While most hope the fight between the NFL and the NFL Players Association regarding Tom Brady’s DeflateGate case will conclude prior to the season, it doesn’t appear likely. Attorneys for both the league and Brady requested a verdict from US district judge Richard Berman on Brady’s lawsuit by Sept. 4, according to the Boston Globe’s Ben Volin, but his decision probably won’t be the end of it.
Berman encouraged both sides to reach a settlement last week, saying, “The average life of a suit with appeal is two years, not two months. I think it’s fair to say that no one here wants to wait that long.”
Unfortunately, though, an appeal seems inevitable because neither side has shown a willingness to move from their respective stances. The league – which originally handed Brady a four-game suspension in May – wants the quarterback to sit at least one game, but Brady won’t accept anything more than a fine.
Should Berman’s decision end up in Brady’s favor, he’ll be permitted to play immediately. However, a subsequent appeal to the Second Court from the league might spell disaster for him in the future. If the Second Court rules in favor of the league, Brady could end up missing time later in the regular season or, worse, the playoffs. The chance of that happening is slim, though, as Volin notes that the appeals process moves slowly and likely wouldn’t be completed during the upcoming season.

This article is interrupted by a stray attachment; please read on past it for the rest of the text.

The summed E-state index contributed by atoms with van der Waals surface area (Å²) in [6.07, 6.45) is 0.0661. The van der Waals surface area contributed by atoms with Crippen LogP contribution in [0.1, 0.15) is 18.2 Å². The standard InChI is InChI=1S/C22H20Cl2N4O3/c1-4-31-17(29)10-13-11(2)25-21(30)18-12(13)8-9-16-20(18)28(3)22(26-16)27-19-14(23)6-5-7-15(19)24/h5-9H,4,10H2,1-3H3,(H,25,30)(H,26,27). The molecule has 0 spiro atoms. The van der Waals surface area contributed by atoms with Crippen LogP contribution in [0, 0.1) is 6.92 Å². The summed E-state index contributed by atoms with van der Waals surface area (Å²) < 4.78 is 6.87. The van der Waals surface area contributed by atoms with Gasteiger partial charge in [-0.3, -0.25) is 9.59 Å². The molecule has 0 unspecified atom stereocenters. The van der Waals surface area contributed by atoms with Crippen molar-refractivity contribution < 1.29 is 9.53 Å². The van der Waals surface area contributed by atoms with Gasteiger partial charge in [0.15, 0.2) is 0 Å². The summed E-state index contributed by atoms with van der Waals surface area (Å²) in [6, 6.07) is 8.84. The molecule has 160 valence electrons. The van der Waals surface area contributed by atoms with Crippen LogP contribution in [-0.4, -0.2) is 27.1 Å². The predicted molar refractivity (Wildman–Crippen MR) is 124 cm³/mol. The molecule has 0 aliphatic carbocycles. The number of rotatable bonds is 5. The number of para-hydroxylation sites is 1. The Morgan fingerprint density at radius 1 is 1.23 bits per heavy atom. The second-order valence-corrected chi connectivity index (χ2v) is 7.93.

If Berman sides with the league, on the other hand, Brady will ask Berman for a motion to stay the suspension pending appeal, per Volin. If that fails, Brady will opt for a preliminary injunction or temporary restraining order from the Second Circuit. That would enable him to play until his appeal is heard.
Regardless of what ultimately happens, DeflateGate has owned headlines for months and could cast a pall over the upcoming season. Some owners across the league have grown weary of it, Mike Florio of Pro Football Talk wrote Sunday, and are hoping the two sides reach a settlement soon. Conversely, Florio reports that certain “hard-core, old-school owners” don’t want the league to budge because it would mean conceding power to the NFLPA. Bad blood between the owners and the union is a key reason DeflateGate will continue to be a dominant story.